Mountain Goats

Mountain Goats


4AD Records

Can one, in point of fact, ache for a town like Tallahassee? Furthermore, can a record that is only tangentially “about” Tallahassee, be the spur for any Tallahassee-related aches? Ummm… shouldn’t really, though the new Mountain Goats platter on 4AD (quick aside to ooh and ahh at the packaging, striking as usual for the 4AD design department) does fill me with a certain melancholy when I see the name of my last haunt all over the CD cover and press release. Cuz somehow, however unintentionally, John Darnielle and his Mountain Goats do invoke the strangeness and sadness so inherent to North Florida livin’. A tip of the cap, and a dab of the handkerchief then, as it were. Hey isn’t this the record that collects a whole new batch of songs Darnielle wrote about the mythical “Alpha Couple” in Tallahassee? A relationship that disintegrated amidst threats of divorce when the woman just walked out? Yes? Okay. Does it seem at all strange that Darnielle can wrench such beauty out of such damaged subject matter? Only if your conception of beauty is limited to Hallmark cards. And I pray it’s not, for both of our sakes.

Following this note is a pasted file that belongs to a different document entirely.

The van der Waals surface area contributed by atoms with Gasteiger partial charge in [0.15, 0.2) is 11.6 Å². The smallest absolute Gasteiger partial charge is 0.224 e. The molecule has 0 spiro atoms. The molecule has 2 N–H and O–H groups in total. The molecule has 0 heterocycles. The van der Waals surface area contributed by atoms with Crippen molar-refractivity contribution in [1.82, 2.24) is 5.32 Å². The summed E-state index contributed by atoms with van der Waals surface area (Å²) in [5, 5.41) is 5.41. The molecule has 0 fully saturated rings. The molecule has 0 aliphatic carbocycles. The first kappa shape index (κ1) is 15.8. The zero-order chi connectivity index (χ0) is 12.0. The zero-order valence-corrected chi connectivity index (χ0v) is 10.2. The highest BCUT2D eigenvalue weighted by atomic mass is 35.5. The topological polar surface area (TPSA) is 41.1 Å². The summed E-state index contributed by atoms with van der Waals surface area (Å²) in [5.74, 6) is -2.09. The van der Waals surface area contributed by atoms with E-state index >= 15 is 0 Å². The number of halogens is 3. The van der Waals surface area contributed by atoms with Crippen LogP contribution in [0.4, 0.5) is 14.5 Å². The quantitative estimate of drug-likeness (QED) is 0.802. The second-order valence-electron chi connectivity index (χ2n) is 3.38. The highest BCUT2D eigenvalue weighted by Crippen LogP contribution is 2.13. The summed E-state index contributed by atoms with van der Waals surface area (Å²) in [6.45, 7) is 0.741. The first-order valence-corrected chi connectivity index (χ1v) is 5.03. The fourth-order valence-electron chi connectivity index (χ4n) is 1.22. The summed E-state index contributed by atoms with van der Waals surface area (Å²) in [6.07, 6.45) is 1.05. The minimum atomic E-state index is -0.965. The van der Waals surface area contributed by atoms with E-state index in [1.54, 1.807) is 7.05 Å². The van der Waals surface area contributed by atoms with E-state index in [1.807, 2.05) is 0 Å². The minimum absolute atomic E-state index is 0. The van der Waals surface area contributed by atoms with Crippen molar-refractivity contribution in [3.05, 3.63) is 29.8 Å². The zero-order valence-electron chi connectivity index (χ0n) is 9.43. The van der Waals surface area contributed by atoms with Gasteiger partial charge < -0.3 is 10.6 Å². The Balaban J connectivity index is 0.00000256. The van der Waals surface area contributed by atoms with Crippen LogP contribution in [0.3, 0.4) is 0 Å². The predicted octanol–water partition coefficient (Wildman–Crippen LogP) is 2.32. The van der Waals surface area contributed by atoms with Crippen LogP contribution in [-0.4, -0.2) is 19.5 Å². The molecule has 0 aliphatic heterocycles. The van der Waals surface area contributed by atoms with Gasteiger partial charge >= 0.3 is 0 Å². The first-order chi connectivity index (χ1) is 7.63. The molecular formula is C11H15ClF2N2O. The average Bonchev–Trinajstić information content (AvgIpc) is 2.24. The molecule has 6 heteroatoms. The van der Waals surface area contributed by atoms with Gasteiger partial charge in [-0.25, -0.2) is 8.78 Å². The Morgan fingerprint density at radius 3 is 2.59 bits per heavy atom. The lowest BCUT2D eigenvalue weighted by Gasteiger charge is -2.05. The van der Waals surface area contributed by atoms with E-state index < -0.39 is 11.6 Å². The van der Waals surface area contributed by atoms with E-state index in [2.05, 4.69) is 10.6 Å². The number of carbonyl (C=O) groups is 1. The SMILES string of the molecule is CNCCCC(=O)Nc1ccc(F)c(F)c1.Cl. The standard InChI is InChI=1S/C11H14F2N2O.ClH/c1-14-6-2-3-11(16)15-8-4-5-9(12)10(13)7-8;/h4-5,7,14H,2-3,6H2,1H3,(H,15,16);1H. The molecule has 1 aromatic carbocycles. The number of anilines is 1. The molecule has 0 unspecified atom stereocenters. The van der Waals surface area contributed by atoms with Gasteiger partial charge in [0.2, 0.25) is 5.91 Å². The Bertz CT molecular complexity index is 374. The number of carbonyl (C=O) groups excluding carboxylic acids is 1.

Quietly strummed core piece “Tallahassee” has a wonderful line about “half the whole town gone for the summer” that makes a college town’s summer break seem like the most tragic thing in the world. Gorgeous portrait of couple claustrophobia. It’s better even than Eyes Wide Shut. Fact: I never drove down “Southwood Plantation Road” the whole time I was in Tallahassee, but Darnielle makes it seem like the site of a climactic battle between the sexes (“we are gonna stay married!”) to rival Bull Run, all with a hoarse “la la la la la.” Surely it should be an historical landmark by now. And by the fourth verse of the plaintive, and maybe even downright desperate, “Game Shows Touch Our Lives,” when Darnielle almost yelps “Our house sinking into disrepair/ But look at this showroom/ Full of fabulous prizes,” I’m a mess too. I’m not embarrassed to admit that this is one of those sing-in-the-car-over-the-top songs. “House That Dripped the Blood” adds some Cramps-esque teeth to the Mountain Goats’ silvery tongue, distorted bass, atonal harmonica and a guitar strummed so hard for even more blood. Rollicking music hall folk might SEEM to be an inappropriate format for the mammoth explosions of mutual hate (“I hope you die/ I hope we both die”) and vitriol that make up “No Children.” But it’s not. If only all couples were this honest. And again, with the hard-driving swamp blues on “See America Right.” It’s exhilarating, especially that guitar break, like revenge, like hot twilight nights with one other and claustrophobia. “International Small Arms Traffic Blues” sees Darnielle comparing the Alpha Couple’s love to various global trouble spots and catastrophes in a gorgeous, understated manner. I usually don’t reward clever wordplay EVER, but he does it so quietly, not like most smug punsters. The piano on “Have to Explode” adds an unbearable finality and gravity to the Alpha Couple’s weariness that Darnielle channels with all the empathy of a psychic medium. And the line about lying on the tile floor, trying to keep cool? I’d give my arm for that line. “Oceanographer’s Choice” is all weirdly oblique and urgent – that kinda puts me in the mind of Dy**n, and I know I shouldn’t say that but oh well, it’s how I feel so there you go. It’s violent too, good noise roars in the distance and “night comes to Tallahassee.” Darnielle’s a magician. Using a formula that, to all appearances, either shouldn’t work or be too trite to even countenance (one literate man with an acoustic guitar), the Mountain Goats create affecting outsider art and expression. And it rocks too, fuckers.

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